the robbery or murder, or other capitas crime-,, fiad been committed on a citizen of the United States of America ; and the punishment shall be in presence of some of the Choctaws, if any will attend at the time and place; and that they may have an opportunity so to do, due notice,if practicable, of the time of such intended puaisshmentj.lhall be sent to some one of the tribes..

ARTICLE VII. ftetaiiat on \t js understood that the punishment of the innocent, under the idea or retaliation, is unjust, and shall not be practised on either side, except where there is a manifest violation of this treaty ; and then it shall be preceded, first: by a demand of justice, and if refused, then by a declaration of histilities.

ARTICLE VIII. For the benefit and comfort of the Indians, .o. states and for the prevention of injuries or oppresto rebate flons on the part of the citizens or Indians, the United States in Congress assembled, shall have the sole and exclusive right of regulating the trade with the Indians, and managing all their affairs in such manner as they think proper.


Special Until the pleasure of Congress be known, provision respecting the eighth article, all traders, citifor trade.' zgn§ Q£ Tjrntecl States of America, shall have liberty to go to any of the tribes or towns of the Choctaws, to trade with them, and they mall be protected in their persons and property, ,and kindly treated.

ARTICLE X. give notice The said Indians (hall give notice to the cia^alnffu ^zen$ oftne United States of America,- of any tutTM. ' designs which they may know or suspect to be formed in any neighbouring tribe, or by any person whosoever, against the peace, trade or interest of the United States of America*

ARTICLE Xf. The hatchet shall be forever buried, and the p-acc and peace given by the United States of America, friendship and friendship re-established between the said state* on the one part, and all the Choctaw nation on the other part, shall be universal; and the contracting parties shall use their utmost endeavours to maintain the peace given as aforesaid, and friendship re-establistied.,

IN WITNESS of all and every thing herein
determined, between the United States of
America and all the Choctaws, we, their unr.
derwritfen Commissioners, by virtue of our
full powers, have signed this definitive trea-
ty, and have caused our seals to be heffiun-
to affixed.

DONE at llopewell, on the Redwee, this
third day of January, in the year of our
Lord one thousand seven hundred and

Benjamin Hawkins, (l. S.)

Andrew Pickens, (l. S.)

Jos. Martin, (l. S.)

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Witness: Wm. Blount, John Woods, Saml. Taylor, Robert Anderson, Benj. Lawrance, John Pitchlynn, James Cple, Inter» preters.

Articles of a Treaty







Concluded at Hopewell, on the Keowee, near Seneca Old Town, between Benjamin Hawkins, Andrew Pickens, and Joseph Martin, Commiffioners Plenipotentiary of the United States of America, of the one Part; and Piomingo, Head Warrior and First Minister of the Chickasaw Nation; Mingatushka,o#e of the leading Chiefs; and Latopoia, first beloved Man of thesaid Nation, Commissioners Plenipotentiary of all the Chickasaws ofthe other Part.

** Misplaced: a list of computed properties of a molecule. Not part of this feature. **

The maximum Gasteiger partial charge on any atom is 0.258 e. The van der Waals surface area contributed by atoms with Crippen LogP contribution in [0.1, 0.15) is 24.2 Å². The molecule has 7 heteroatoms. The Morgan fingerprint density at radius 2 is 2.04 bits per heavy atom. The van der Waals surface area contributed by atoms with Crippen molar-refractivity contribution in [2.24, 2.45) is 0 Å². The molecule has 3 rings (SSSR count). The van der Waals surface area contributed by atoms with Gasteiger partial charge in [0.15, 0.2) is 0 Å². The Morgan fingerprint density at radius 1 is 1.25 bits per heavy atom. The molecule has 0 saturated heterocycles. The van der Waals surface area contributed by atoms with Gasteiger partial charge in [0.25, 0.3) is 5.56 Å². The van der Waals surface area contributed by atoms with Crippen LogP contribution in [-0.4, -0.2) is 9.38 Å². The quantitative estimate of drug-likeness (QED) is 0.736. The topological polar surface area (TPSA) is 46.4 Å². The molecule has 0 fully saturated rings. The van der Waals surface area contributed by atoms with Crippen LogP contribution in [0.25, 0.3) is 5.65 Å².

THE Commissioners Plenipotentiary of the United States of America give peace to the Chickasaw Nation, and receive them into the savour and protection of the said States, on the following conditions.

ARTICLE I. The Commissioners Plenipotentiary of the Chickasaw nation, shall restere all the prison- in Uam t« ers, citizens of the United States, to their entire liberty, if any there be in the Chickasaw property, nation. They shall also restore all the negroes, and all other property taken during the late Far, from the citizens ; if any there be in the

Chickasaw nation, to such person, and at suck time and place, as the Commissioners of the United States of America shall appoint. ARTICLE H. Aclcnow- The Commissioners Plenipotentiary of the *cctionPros Chickasaws, do hereby acknowledge the tribes v. 6. and the towns of the Chickasaw nation, to be under the protection of the United States of America, and of no other sovereign whosoever. ARTICLE III. The boundary of the lands hereby allotted ^nda" to the Chickasaw nation to live and hunt on, within the limits of the United States of America, is, and shall be the following, viz. Beginning on the ridge that divides the waters running into the Cumberland, from those running into the Tenessee, at a point in a line to be run north-east, which shall strike the Tenessee, at the mouth of Duck river; thence running westerly along the said ridge, till it shall strike the Ohio; thence down the southern banks thereof to theMissisippi; thence down the same, to the Choctaw line of Natches district; thence along the said line, or the line of the district eastwardly as far as the Chickasaws claimed, and lived and hunted on, the twenty-ninth of November, one thousand seven hundred and eighty-two. Thence the said boundary, eastwardly, shall be the lands allotted to the Choctaws and Cherokees to live and hunt on, and the lands at present in the possession of the Creeks; saving and reserving for the establishment of a trading post, a tract or parcel of land to be laid out at the lower post of the Muscle shoals, at the mouth of Ocochappo, in a circle, the diameter of which shall be five miles on the * - river, which post,and the lands annexed thereto, sliall

* Tke name of the River aot in tlie original.

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